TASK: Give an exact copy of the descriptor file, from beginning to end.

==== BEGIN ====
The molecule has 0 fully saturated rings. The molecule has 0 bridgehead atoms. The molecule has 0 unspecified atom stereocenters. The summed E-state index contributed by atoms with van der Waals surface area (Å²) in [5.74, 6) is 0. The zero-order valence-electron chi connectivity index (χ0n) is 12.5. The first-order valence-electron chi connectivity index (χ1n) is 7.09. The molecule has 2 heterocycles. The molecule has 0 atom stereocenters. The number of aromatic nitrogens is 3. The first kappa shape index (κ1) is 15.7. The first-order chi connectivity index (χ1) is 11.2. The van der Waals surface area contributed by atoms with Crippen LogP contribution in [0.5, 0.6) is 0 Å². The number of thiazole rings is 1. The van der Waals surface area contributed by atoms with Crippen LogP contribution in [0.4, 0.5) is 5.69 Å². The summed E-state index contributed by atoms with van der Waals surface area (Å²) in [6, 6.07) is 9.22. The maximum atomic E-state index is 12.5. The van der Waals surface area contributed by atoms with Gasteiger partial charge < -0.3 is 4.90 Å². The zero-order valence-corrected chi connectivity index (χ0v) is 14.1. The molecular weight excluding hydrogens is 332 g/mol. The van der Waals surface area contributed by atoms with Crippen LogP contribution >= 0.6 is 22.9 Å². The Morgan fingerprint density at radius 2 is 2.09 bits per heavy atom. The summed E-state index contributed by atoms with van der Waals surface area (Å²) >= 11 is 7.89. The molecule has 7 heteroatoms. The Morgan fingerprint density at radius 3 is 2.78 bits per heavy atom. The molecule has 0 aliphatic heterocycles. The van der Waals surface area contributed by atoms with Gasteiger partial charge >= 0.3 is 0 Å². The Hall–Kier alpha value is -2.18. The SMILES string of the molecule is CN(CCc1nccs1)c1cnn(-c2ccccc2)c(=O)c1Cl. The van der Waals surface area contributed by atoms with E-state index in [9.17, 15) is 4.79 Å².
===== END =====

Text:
The molecule has 0 fully saturated rings. The molecule has 0 bridgehead atoms. The molecule has 0 unspecified atom stereocenters. The summed E-state index contributed by atoms with van der Waals surface area (Å²) in [5.74, 6) is 0. The zero-order valence-electron chi connectivity index (χ0n) is 12.5. The first-order valence-electron chi connectivity index (χ1n) is 7.09. The molecule has 2 heterocycles. The molecule has 0 atom stereocenters. The number of aromatic nitrogens is 3. The first kappa shape index (κ1) is 15.7. The first-order chi connectivity index (χ1) is 11.2. The van der Waals surface area contributed by atoms with Crippen LogP contribution in [0.5, 0.6) is 0 Å². The number of thiazole rings is 1. The van der Waals surface area contributed by atoms with Crippen LogP contribution in [0.4, 0.5) is 5.69 Å². The summed E-state index contributed by atoms with van der Waals surface area (Å²) in [6, 6.07) is 9.22. The maximum atomic E-state index is 12.5. The van der Waals surface area contributed by atoms with Gasteiger partial charge < -0.3 is 4.90 Å². The zero-order valence-corrected chi connectivity index (χ0v) is 14.1. The molecular weight excluding hydrogens is 332 g/mol. The van der Waals surface area contributed by atoms with Crippen LogP contribution >= 0.6 is 22.9 Å². The Morgan fingerprint density at radius 2 is 2.09 bits per heavy atom. The summed E-state index contributed by atoms with van der Waals surface area (Å²) >= 11 is 7.89. The molecule has 7 heteroatoms. The Morgan fingerprint density at radius 3 is 2.78 bits per heavy atom. The molecule has 0 aliphatic heterocycles. The van der Waals surface area contributed by atoms with Gasteiger partial charge >= 0.3 is 0 Å². The Hall–Kier alpha value is -2.18. The SMILES string of the molecule is CN(CCc1nccs1)c1cnn(-c2ccccc2)c(=O)c1Cl. The van der Waals surface area contributed by atoms with E-state index in [9.17, 15) is 4.79 Å².